Colonel Harvey Washington Walter is the man who brought the Walter Place Estate to life. Col. Walter (1819–1878) was an American lawyer who served as the President of the Mississippi Central Railroad. In 1857, he hired architect Spires Boling to begin construction on the mansion, weaving a distinct blend of Greek Revival and Gothic revival architectural flares within the estate.
During the Civil War, Col. Walter gladly opened the doors of Walter Place to the family of Union General Ulysses S. Grant. While Grant conducted military operations in Mississippi, culminating in the siege and ultimate surrender of the city of Vicksburg, his wife and son—Julia and Jesse—took up temporary refuge within the walls of Walter Place. (That tale alone is rich in historic significance, so stay tuned as we post more stories from Julia and Jesse’s experience at Walter Place.)
When the troops of Confederate General Earl Van Dorn assailed Holly Springs in what’s now known as the 1862 “Holly Springs Raid,” the Walter Place was targeted to be ransacked in the hunt for Julia Grant. Though there are conflicting accounts, the story goes that it was the bravery of Mrs. Pugh Govan, the caretaker of the estate during the Civil War who had befriended Julia, that thwarted the attack on Walter Place. Ultimately, only the carriages of Julia Grant were burned and her horses taken, but the remainder of the estate was spared.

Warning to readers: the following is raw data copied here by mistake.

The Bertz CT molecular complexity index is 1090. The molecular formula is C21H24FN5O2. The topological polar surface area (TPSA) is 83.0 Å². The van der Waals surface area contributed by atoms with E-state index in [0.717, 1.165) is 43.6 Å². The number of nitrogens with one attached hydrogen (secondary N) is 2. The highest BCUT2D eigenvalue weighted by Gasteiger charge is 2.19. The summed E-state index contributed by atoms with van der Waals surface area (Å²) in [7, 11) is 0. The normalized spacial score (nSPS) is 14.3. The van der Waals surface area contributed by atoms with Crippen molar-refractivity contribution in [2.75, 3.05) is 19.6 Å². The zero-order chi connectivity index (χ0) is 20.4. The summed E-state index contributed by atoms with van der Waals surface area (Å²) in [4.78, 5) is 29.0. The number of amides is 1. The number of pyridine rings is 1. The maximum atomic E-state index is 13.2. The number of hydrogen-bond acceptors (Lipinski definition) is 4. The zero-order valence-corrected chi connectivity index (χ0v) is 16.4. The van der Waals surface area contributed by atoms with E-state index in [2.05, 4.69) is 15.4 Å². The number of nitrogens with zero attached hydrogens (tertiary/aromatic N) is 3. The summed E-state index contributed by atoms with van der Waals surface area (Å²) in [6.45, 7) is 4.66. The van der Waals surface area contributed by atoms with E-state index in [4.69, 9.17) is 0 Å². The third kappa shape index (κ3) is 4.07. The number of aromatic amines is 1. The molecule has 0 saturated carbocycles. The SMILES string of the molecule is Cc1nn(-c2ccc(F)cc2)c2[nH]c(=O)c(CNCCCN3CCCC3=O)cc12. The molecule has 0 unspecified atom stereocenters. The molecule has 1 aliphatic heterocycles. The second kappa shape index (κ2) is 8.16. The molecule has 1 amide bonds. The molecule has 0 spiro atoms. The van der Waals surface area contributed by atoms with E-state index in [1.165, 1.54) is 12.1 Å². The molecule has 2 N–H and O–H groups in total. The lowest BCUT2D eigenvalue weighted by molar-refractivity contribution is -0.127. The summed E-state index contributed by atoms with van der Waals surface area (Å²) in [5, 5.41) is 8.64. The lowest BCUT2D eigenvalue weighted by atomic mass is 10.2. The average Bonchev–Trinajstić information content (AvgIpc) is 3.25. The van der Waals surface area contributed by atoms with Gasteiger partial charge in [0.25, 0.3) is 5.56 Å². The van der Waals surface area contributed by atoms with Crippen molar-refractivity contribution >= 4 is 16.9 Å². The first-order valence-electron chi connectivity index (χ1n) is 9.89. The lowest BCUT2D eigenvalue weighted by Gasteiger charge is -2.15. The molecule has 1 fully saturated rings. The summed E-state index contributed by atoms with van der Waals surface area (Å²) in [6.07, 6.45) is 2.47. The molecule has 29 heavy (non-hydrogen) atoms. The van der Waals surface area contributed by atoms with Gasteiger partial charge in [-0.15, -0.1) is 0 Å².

Now fast-forward to 1878, the height of a yellow fever epidemic. Col. Walter stood as one of the few souls willing to take in yellow fever patients. He sent away his wife and youngest children, and he and three of his sons turned Walter Place into a makeshift hospital. That same year, Col. Walter and all three of his sons died of the disease.
Col. Walter is buried at the Hillcrest Cemetery in Holly Springs. His legacy lives on through Walter Place and through those who work to memorialize his heart of gold that endured during some of the darkest hours of American history.
Below: We are excited to announce that we have tracked down a series of incredible historic documents original to The Walter Place Estate, including the personal diary of Col. Harvey Washington Walter himself. Donated to Wilson Library, an avid collector of regional historic documents, by a Memphis native in the ‘50s and ‘60s, Col. Walter’s diary has been safely maintained over the decades. We couldn’t be more grateful to the library for allowing us to share this treasure with you, and we can’t wait to share more finds as we go. (The Southern Historical Collection, Wilson Library, The University of North Carolina at Chapel Hill.)